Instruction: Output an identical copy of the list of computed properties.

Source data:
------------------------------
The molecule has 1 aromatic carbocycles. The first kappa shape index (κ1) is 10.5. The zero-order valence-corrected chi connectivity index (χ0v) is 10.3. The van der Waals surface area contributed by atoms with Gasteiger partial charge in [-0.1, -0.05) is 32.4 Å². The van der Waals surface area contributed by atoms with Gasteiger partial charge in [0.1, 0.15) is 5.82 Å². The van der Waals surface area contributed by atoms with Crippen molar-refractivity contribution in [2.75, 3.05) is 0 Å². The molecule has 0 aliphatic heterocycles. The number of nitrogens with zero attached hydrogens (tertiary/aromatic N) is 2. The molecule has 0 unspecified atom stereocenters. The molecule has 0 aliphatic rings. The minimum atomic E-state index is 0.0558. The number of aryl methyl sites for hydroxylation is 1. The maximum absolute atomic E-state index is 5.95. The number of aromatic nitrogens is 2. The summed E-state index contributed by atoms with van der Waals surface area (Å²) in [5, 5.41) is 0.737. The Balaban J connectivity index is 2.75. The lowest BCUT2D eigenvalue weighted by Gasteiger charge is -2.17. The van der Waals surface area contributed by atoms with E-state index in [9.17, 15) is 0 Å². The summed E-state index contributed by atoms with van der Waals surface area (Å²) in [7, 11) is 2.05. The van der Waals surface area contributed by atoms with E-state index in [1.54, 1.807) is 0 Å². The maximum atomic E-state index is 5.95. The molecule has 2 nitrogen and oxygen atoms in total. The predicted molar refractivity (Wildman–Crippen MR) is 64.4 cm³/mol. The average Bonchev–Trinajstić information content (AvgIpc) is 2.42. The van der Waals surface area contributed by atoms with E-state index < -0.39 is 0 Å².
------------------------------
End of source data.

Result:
The molecule has 1 aromatic carbocycles. The first kappa shape index (κ1) is 10.5. The zero-order valence-corrected chi connectivity index (χ0v) is 10.3. The van der Waals surface area contributed by atoms with Gasteiger partial charge in [-0.1, -0.05) is 32.4 Å². The van der Waals surface area contributed by atoms with Gasteiger partial charge in [0.1, 0.15) is 5.82 Å². The van der Waals surface area contributed by atoms with Crippen molar-refractivity contribution in [2.75, 3.05) is 0 Å². The molecule has 0 aliphatic heterocycles. The number of nitrogens with zero attached hydrogens (tertiary/aromatic N) is 2. The molecule has 0 unspecified atom stereocenters. The molecule has 0 aliphatic rings. The minimum atomic E-state index is 0.0558. The number of aryl methyl sites for hydroxylation is 1. The maximum absolute atomic E-state index is 5.95. The number of aromatic nitrogens is 2. The summed E-state index contributed by atoms with van der Waals surface area (Å²) in [5, 5.41) is 0.737. The Balaban J connectivity index is 2.75. The lowest BCUT2D eigenvalue weighted by Gasteiger charge is -2.17. The van der Waals surface area contributed by atoms with E-state index in [9.17, 15) is 0 Å². The summed E-state index contributed by atoms with van der Waals surface area (Å²) in [7, 11) is 2.05. The van der Waals surface area contributed by atoms with E-state index in [1.54, 1.807) is 0 Å². The maximum atomic E-state index is 5.95. The molecule has 2 nitrogen and oxygen atoms in total. The predicted molar refractivity (Wildman–Crippen MR) is 64.4 cm³/mol. The average Bonchev–Trinajstić information content (AvgIpc) is 2.42. The van der Waals surface area contributed by atoms with E-state index < -0.39 is 0 Å².